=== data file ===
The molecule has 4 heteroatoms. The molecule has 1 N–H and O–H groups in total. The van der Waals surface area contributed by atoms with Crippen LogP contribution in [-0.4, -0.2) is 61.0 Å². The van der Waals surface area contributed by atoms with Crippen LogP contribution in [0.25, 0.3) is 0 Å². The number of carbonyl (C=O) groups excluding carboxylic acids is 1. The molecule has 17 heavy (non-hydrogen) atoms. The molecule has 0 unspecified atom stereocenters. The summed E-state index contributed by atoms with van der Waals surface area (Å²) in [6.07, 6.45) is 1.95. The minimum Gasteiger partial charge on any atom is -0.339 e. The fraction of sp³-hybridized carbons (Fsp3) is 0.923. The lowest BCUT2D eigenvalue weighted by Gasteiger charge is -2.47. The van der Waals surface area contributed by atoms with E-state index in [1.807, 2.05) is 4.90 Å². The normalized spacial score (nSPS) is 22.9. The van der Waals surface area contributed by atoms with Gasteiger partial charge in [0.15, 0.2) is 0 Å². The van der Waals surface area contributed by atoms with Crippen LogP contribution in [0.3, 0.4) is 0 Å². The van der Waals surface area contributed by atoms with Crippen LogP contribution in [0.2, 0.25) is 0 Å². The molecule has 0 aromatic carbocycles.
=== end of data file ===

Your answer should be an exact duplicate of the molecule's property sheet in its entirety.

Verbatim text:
The molecule has 4 heteroatoms. The molecule has 1 N–H and O–H groups in total. The van der Waals surface area contributed by atoms with Crippen LogP contribution in [-0.4, -0.2) is 61.0 Å². The van der Waals surface area contributed by atoms with Crippen LogP contribution in [0.25, 0.3) is 0 Å². The number of carbonyl (C=O) groups excluding carboxylic acids is 1. The molecule has 17 heavy (non-hydrogen) atoms. The molecule has 0 unspecified atom stereocenters. The summed E-state index contributed by atoms with van der Waals surface area (Å²) in [6.07, 6.45) is 1.95. The minimum Gasteiger partial charge on any atom is -0.339 e. The fraction of sp³-hybridized carbons (Fsp3) is 0.923. The lowest BCUT2D eigenvalue weighted by Gasteiger charge is -2.47. The van der Waals surface area contributed by atoms with E-state index in [1.807, 2.05) is 4.90 Å². The normalized spacial score (nSPS) is 22.9. The van der Waals surface area contributed by atoms with Gasteiger partial charge in [0.15, 0.2) is 0 Å². The van der Waals surface area contributed by atoms with Crippen LogP contribution in [0.3, 0.4) is 0 Å². The van der Waals surface area contributed by atoms with Crippen LogP contribution in [0.2, 0.25) is 0 Å². The molecule has 0 aromatic carbocycles.